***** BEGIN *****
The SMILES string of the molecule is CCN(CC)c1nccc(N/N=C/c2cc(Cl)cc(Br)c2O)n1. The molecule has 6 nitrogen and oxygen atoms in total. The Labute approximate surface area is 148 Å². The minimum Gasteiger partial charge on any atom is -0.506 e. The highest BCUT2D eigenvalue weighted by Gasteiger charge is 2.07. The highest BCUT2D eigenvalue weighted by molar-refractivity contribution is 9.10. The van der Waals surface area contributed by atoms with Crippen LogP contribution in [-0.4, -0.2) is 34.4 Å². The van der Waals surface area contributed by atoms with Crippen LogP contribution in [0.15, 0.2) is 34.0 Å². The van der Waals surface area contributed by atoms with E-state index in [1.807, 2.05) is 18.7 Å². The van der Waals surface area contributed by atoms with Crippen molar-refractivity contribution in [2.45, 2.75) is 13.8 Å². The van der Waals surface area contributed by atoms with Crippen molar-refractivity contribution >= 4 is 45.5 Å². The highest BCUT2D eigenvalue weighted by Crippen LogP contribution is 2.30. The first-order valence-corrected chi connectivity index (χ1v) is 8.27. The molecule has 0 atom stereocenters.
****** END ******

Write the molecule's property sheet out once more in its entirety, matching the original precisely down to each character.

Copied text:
The SMILES string of the molecule is CCN(CC)c1nccc(N/N=C/c2cc(Cl)cc(Br)c2O)n1. The molecule has 6 nitrogen and oxygen atoms in total. The Labute approximate surface area is 148 Å². The minimum Gasteiger partial charge on any atom is -0.506 e. The highest BCUT2D eigenvalue weighted by Gasteiger charge is 2.07. The highest BCUT2D eigenvalue weighted by molar-refractivity contribution is 9.10. The van der Waals surface area contributed by atoms with Crippen LogP contribution in [-0.4, -0.2) is 34.4 Å². The van der Waals surface area contributed by atoms with Crippen LogP contribution in [0.15, 0.2) is 34.0 Å². The van der Waals surface area contributed by atoms with E-state index in [1.807, 2.05) is 18.7 Å². The van der Waals surface area contributed by atoms with Crippen molar-refractivity contribution in [2.45, 2.75) is 13.8 Å². The van der Waals surface area contributed by atoms with Crippen molar-refractivity contribution >= 4 is 45.5 Å². The highest BCUT2D eigenvalue weighted by Crippen LogP contribution is 2.30. The first-order valence-corrected chi connectivity index (χ1v) is 8.27. The molecule has 0 atom stereocenters.